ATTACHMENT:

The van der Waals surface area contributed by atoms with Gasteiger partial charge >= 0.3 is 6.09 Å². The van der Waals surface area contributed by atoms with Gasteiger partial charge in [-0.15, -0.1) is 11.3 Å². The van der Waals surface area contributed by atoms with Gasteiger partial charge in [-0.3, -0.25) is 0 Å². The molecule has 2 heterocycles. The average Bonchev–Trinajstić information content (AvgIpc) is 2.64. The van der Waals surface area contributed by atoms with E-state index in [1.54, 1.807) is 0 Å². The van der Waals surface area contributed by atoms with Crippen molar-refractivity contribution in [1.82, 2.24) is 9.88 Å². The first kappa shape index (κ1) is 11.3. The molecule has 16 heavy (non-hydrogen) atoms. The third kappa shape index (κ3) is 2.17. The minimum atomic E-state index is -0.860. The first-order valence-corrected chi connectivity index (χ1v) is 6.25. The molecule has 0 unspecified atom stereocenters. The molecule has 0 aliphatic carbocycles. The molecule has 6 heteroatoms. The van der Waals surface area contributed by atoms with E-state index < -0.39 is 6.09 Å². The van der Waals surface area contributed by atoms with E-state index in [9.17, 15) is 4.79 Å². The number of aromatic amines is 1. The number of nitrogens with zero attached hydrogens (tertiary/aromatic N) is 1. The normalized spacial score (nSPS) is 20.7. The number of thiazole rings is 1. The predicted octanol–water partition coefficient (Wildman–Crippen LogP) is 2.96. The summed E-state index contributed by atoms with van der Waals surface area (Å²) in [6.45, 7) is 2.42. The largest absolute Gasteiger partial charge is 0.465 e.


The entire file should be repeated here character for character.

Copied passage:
The van der Waals surface area contributed by atoms with Gasteiger partial charge >= 0.3 is 6.09 Å². The van der Waals surface area contributed by atoms with Gasteiger partial charge in [-0.15, -0.1) is 11.3 Å². The van der Waals surface area contributed by atoms with Gasteiger partial charge in [-0.3, -0.25) is 0 Å². The molecule has 2 heterocycles. The average Bonchev–Trinajstić information content (AvgIpc) is 2.64. The van der Waals surface area contributed by atoms with E-state index in [1.54, 1.807) is 0 Å². The van der Waals surface area contributed by atoms with Crippen molar-refractivity contribution in [1.82, 2.24) is 9.88 Å². The first kappa shape index (κ1) is 11.3. The molecule has 16 heavy (non-hydrogen) atoms. The third kappa shape index (κ3) is 2.17. The minimum atomic E-state index is -0.860. The first-order valence-corrected chi connectivity index (χ1v) is 6.25. The molecule has 0 unspecified atom stereocenters. The molecule has 0 aliphatic carbocycles. The molecule has 6 heteroatoms. The van der Waals surface area contributed by atoms with E-state index < -0.39 is 6.09 Å². The van der Waals surface area contributed by atoms with E-state index in [9.17, 15) is 4.79 Å². The number of aromatic amines is 1. The number of nitrogens with zero attached hydrogens (tertiary/aromatic N) is 1. The normalized spacial score (nSPS) is 20.7. The number of thiazole rings is 1. The predicted octanol–water partition coefficient (Wildman–Crippen LogP) is 2.96. The summed E-state index contributed by atoms with van der Waals surface area (Å²) in [6.45, 7) is 2.42. The largest absolute Gasteiger partial charge is 0.465 e.